Rising temperatures cause an increase in medical calls

ARDMORE, Okla. (KXII) - Southern Oklahoma Ambulance Service says they've seen an increase in medical calls for heat strokes and dehydration over the last week as temperatures continue to rise.

Paramedic Harvey Parker recommends people drink between 8 to 12 ounces of water every hour to stay hydrated.

"Lot's of fluids is going to make you have to urinate a lot more as well, so if you are not urinating once an hour you're probably not getting enough fluids especially with the heat we are having right now," Parker said.

Parker says it's best to stay in shaded areas while you're outdoors and drink a bottle of water after drinking soda or an alcoholic beverage since both will dehydrate you.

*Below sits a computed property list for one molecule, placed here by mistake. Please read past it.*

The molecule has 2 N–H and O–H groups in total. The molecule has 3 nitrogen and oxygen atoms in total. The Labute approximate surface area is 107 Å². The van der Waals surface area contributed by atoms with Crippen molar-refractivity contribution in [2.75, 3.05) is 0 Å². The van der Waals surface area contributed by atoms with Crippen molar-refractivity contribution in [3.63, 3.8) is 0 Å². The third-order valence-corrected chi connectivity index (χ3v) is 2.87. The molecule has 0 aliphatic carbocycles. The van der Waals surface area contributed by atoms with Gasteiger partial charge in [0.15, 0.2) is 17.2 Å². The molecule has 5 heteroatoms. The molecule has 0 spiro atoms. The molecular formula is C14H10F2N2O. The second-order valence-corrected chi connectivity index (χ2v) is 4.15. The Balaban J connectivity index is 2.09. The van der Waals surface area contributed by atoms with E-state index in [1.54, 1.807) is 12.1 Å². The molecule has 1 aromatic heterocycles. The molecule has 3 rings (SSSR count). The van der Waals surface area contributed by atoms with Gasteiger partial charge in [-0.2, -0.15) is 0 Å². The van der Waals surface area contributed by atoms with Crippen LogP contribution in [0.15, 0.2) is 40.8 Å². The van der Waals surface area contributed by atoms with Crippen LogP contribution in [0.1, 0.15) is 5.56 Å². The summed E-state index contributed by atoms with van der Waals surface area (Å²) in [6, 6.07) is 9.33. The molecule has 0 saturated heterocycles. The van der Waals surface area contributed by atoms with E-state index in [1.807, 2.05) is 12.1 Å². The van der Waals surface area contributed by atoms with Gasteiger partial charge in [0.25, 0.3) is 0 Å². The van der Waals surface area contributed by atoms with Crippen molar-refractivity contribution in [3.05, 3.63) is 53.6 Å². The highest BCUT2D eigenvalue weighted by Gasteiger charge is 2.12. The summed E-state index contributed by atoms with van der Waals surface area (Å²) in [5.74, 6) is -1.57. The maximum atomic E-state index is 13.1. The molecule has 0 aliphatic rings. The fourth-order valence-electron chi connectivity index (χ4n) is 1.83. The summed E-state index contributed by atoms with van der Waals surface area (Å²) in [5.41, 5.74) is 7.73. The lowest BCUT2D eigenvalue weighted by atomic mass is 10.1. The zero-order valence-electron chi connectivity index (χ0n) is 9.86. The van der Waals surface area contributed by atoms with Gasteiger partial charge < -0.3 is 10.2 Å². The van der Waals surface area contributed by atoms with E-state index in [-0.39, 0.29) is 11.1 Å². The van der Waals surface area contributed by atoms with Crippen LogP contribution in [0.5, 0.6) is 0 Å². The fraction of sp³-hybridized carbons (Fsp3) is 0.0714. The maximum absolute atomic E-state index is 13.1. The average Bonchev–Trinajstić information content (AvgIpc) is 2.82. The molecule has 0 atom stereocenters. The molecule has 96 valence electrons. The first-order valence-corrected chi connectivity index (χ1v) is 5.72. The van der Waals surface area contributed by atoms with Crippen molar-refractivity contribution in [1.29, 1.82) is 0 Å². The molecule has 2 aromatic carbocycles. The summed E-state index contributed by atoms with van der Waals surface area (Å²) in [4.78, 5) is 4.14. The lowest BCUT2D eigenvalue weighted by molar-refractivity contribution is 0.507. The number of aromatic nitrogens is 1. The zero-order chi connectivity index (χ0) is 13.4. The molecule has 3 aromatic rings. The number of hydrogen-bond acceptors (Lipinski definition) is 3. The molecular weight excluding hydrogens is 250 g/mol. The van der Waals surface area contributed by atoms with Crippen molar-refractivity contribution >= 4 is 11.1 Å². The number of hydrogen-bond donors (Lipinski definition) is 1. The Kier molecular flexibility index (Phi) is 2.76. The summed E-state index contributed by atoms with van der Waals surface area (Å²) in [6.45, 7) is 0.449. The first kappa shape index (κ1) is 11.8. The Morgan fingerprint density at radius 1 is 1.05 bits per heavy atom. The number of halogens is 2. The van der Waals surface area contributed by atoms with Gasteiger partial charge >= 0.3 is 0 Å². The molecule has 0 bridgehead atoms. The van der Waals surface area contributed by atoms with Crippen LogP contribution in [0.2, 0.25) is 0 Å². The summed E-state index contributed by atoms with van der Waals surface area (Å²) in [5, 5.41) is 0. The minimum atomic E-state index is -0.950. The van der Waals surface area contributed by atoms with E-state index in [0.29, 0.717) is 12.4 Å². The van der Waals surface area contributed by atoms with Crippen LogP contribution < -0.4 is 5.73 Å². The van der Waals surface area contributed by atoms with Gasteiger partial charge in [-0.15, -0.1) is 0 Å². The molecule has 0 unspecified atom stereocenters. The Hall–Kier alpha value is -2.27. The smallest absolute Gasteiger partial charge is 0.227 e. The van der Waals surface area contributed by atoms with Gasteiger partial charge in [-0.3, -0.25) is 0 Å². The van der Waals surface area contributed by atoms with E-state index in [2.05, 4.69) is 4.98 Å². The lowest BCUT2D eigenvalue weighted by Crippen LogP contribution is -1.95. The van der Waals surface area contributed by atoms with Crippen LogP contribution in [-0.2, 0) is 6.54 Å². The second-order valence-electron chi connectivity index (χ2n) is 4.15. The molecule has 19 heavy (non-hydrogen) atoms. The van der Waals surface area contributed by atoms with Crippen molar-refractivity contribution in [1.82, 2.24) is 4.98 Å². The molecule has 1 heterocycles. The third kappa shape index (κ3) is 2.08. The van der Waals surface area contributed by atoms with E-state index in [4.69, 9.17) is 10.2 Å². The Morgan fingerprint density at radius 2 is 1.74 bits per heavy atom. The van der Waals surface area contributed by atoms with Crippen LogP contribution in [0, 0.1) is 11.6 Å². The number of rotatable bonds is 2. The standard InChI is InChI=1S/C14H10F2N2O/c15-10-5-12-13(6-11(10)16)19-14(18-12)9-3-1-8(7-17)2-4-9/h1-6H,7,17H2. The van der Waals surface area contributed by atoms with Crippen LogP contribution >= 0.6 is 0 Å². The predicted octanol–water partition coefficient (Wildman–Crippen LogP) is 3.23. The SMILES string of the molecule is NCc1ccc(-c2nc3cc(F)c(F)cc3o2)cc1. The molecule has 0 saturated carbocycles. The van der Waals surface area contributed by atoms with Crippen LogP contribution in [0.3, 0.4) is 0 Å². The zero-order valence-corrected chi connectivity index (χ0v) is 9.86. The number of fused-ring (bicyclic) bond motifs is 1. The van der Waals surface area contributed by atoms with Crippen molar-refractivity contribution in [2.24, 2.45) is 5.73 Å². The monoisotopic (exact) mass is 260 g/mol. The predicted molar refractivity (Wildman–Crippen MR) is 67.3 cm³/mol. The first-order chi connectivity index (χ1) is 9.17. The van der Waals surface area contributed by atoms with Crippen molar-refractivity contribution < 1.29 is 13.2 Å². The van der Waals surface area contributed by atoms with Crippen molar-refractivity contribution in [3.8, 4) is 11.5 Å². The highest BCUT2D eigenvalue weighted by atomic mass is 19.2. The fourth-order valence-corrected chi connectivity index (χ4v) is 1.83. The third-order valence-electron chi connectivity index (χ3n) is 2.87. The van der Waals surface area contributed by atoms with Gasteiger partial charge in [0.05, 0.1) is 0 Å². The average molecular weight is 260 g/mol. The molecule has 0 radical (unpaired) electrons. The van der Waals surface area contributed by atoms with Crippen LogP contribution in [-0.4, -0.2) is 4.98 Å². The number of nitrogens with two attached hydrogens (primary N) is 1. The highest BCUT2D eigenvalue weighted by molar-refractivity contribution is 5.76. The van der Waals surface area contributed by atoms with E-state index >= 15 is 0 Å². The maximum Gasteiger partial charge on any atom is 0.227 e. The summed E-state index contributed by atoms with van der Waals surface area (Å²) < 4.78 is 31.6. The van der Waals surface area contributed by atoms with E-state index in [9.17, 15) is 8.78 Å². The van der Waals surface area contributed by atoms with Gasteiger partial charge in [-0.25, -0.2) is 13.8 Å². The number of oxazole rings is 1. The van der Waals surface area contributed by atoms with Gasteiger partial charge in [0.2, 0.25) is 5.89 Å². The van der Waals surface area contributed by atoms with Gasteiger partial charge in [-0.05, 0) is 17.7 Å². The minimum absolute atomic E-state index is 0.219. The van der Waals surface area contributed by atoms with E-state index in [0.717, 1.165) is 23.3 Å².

"It has a diuretic effect and causes us to excrete more fluids than what we are taking in so it actually hinders our ability to hydrate," Parker said.

"Since there's a splash pad here we decided to come up here so they can play with the other kids and stay cool," Shon Derryberry said.

Resident Shon Derryberry says she has her own ways of helping stay cool.

"We carry around wet wash clothes," Derryberry said. "I put them in the freezer beforehand and then they have their bottled water so we try to stay as hydrated as possible."

Experts say a headache is one of the first signs of dehydration so if you feel one coming on, get to shade or air conditioning and drink some water.

"As it gets on, you're going to get hot, beat red, not sweating anymore that's a late sign - that's where you are going into heat stroke at that point," Parker said, "You need to get out of the heat and put ice packs to the armpits and groins."

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